Secure your first freelancing job

26-10-2011 | Dojo |

When starting out as freelancers, or even when we need some “residual” income, we bid for jobs on one of those famous sites: RAC, Elance, oDesk, Guru, iFreelance etc. For an established professional, with a good reputation on the site and an excellent portfolio, getting jobs is pretty easy. Let’s say that after 8 months on Elance, I work mainly on invitation jobs, than having to scour through the listings to try convince people of my worth. I am very highly ranked in my niche, I have an excellent reputation and quite a portfolio. But I have started FROM ZERO as any new freelancer.

Since my beginning is not that far from this day, I still recall some of the things I have done to land my first job there. It all got easier afterward.

1. Spend some time on that profile and portfolio.

When you are new to a freelancing site, we can’t discuss of ratings, feedback and stuff. Your overall rank is quite low, let’s say it’s easier to find you in the top, if we list the members descending. Not a good place to be.

Your only hope is to have a decent portfolio and presentation. Take a look at the top rated professionals in your niche. How do they word their presentation? What do they emphasize?

Talk about your experience. Present your services concisely and truthfully. Don’t embellish, don’t lie. Write about your main skills and how you like to work. Be professional in your presentation and try to help your potential client understand why you’re god’s gift on earth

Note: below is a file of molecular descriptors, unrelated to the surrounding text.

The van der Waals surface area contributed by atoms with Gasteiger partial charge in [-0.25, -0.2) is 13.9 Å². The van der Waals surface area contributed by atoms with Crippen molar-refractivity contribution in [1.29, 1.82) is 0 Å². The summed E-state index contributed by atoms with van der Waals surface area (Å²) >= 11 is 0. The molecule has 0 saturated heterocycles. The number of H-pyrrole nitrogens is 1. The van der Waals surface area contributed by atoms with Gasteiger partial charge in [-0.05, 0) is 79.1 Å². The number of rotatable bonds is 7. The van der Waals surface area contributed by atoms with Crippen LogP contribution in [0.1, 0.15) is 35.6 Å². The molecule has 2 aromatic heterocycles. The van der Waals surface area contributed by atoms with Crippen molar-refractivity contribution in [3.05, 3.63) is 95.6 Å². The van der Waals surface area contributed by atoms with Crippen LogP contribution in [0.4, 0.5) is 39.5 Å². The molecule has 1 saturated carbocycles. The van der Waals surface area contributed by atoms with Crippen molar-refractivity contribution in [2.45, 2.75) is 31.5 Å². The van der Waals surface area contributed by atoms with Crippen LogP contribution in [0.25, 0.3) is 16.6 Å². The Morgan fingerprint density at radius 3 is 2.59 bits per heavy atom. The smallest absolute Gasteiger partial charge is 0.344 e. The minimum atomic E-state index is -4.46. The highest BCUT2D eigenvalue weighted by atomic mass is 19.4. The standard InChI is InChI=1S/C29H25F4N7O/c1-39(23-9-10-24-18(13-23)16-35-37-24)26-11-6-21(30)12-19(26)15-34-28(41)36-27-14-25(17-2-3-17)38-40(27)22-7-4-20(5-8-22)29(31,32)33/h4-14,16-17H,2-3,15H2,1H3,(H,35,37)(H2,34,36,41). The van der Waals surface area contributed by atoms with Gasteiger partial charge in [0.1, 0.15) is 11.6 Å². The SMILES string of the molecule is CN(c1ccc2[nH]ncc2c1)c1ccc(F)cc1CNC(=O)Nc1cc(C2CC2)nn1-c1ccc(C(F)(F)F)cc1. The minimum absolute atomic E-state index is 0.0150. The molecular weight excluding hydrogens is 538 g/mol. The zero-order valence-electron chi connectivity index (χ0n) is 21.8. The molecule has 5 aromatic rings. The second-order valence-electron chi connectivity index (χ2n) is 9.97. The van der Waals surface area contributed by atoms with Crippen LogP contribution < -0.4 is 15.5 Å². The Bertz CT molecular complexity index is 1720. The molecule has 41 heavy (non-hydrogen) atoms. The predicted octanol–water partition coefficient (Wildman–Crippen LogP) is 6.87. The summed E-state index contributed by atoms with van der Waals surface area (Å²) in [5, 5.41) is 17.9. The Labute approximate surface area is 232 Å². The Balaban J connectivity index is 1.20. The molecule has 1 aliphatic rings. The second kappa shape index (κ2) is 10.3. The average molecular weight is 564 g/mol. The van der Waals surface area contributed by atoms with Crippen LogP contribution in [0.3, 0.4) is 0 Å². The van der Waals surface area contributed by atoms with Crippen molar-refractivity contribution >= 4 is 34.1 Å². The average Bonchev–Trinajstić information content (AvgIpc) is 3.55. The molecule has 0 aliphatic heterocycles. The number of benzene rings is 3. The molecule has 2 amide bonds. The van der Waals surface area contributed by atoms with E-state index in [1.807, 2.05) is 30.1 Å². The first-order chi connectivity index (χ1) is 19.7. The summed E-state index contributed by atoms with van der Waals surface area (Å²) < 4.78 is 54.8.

Upload quality work samples in your portfolio. Don’t upload everything, focus on few samples that best describe your skills and might convince the client to hire you.

2. If there’s a test, take it.

The moment I have taken 2-3 relevant tests, my rankings went up a lot. Clients would trust me more since it showed them I really have the skills I advertised in my presentation. If you’re not pleased with the test result, re-take the test as soon as possible and try to have a better “grade”.

3. Go for something small

Your first job can’t be a big project. Most of the time the clients might not trust you with such big endeavor, so it’s better to not aim for something huge. There are of course exceptions, but most of the time clients are willing to work with a new provider on smaller projects.

My first job was to customize a design for a wordpress theme. It didn’t allow me to create something from zero, as I would have loved doing, but still was paid a decent rate and impressed my client. Have worked with the client for other projects too and was able to secure my first set of excellent feedbacks.

4. Prepare to work for a smaller rate.

Most professionals can secure their first jobs by underbidding other professionals. As “bad” as this sounds, when you’re dealing with a list of established freelancers with excellent ratings and portfolio, you can’t quite win otherwise.

Still, it’s a good idea to not bid under your hourly rate. I have set mine to a value and, even if bidding for smaller pay, I’d secure it. It’s really not worth working for pennies, so, even if you temporarily drop your rates to get those first gigs, you’re still being paid your rates.

You can then increase your rates little-by-little until you get to a way better payment. As you increase in rankings and experience, your rates should reflect this.

5. Don’t lose faith in your skills.

Landing that first job is pretty difficult, when you’re the new kid in town. Still, with smart bidding and careful presentation it’s not impossible. There are clients who will trust you and there’s enough work for everyone. Just keep on trying and perfecting the way you “market” yourself.

Do you have your own tips? Thank you for adding them here.

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